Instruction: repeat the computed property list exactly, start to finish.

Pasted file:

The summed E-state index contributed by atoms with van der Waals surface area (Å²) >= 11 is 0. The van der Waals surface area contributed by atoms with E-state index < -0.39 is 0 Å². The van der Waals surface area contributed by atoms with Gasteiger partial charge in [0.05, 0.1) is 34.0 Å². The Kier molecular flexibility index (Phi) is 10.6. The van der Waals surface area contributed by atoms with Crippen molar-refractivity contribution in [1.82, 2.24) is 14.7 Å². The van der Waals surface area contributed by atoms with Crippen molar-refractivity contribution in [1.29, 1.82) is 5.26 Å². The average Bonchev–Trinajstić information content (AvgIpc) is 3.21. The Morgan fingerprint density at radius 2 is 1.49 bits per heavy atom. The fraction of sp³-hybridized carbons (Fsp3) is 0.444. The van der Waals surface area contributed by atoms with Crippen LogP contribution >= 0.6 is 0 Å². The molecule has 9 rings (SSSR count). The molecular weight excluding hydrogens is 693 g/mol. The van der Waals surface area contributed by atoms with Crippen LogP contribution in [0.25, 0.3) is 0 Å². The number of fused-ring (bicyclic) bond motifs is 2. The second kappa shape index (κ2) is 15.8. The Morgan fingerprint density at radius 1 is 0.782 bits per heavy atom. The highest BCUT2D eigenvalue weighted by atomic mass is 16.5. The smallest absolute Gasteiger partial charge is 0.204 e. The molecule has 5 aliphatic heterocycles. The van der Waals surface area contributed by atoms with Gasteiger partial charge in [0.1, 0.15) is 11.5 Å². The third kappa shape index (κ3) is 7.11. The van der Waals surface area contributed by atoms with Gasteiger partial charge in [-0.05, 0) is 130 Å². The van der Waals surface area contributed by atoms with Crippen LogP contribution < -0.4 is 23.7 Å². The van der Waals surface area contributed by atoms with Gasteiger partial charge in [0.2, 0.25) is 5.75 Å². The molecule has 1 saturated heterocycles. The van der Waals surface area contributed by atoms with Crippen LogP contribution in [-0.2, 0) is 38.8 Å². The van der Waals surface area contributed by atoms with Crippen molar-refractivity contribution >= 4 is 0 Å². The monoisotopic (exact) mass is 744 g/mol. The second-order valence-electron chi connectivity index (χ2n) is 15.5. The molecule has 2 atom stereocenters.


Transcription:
The summed E-state index contributed by atoms with van der Waals surface area (Å²) >= 11 is 0. The van der Waals surface area contributed by atoms with E-state index < -0.39 is 0 Å². The van der Waals surface area contributed by atoms with Gasteiger partial charge in [0.05, 0.1) is 34.0 Å². The Kier molecular flexibility index (Phi) is 10.6. The van der Waals surface area contributed by atoms with Crippen molar-refractivity contribution in [1.82, 2.24) is 14.7 Å². The van der Waals surface area contributed by atoms with Crippen molar-refractivity contribution in [1.29, 1.82) is 5.26 Å². The average Bonchev–Trinajstić information content (AvgIpc) is 3.21. The Morgan fingerprint density at radius 2 is 1.49 bits per heavy atom. The fraction of sp³-hybridized carbons (Fsp3) is 0.444. The van der Waals surface area contributed by atoms with Crippen LogP contribution >= 0.6 is 0 Å². The molecule has 9 rings (SSSR count). The molecular weight excluding hydrogens is 693 g/mol. The van der Waals surface area contributed by atoms with Crippen LogP contribution in [0.25, 0.3) is 0 Å². The number of fused-ring (bicyclic) bond motifs is 2. The second kappa shape index (κ2) is 15.8. The Morgan fingerprint density at radius 1 is 0.782 bits per heavy atom. The highest BCUT2D eigenvalue weighted by atomic mass is 16.5. The smallest absolute Gasteiger partial charge is 0.204 e. The molecule has 5 aliphatic heterocycles. The van der Waals surface area contributed by atoms with Gasteiger partial charge in [0.1, 0.15) is 11.5 Å². The third kappa shape index (κ3) is 7.11. The van der Waals surface area contributed by atoms with Gasteiger partial charge in [-0.05, 0) is 130 Å². The van der Waals surface area contributed by atoms with Crippen LogP contribution < -0.4 is 23.7 Å². The van der Waals surface area contributed by atoms with Gasteiger partial charge in [0.2, 0.25) is 5.75 Å². The molecule has 1 saturated heterocycles. The van der Waals surface area contributed by atoms with Crippen LogP contribution in [-0.2, 0) is 38.8 Å². The van der Waals surface area contributed by atoms with Crippen molar-refractivity contribution >= 4 is 0 Å². The monoisotopic (exact) mass is 744 g/mol. The second-order valence-electron chi connectivity index (χ2n) is 15.5. The molecule has 2 atom stereocenters.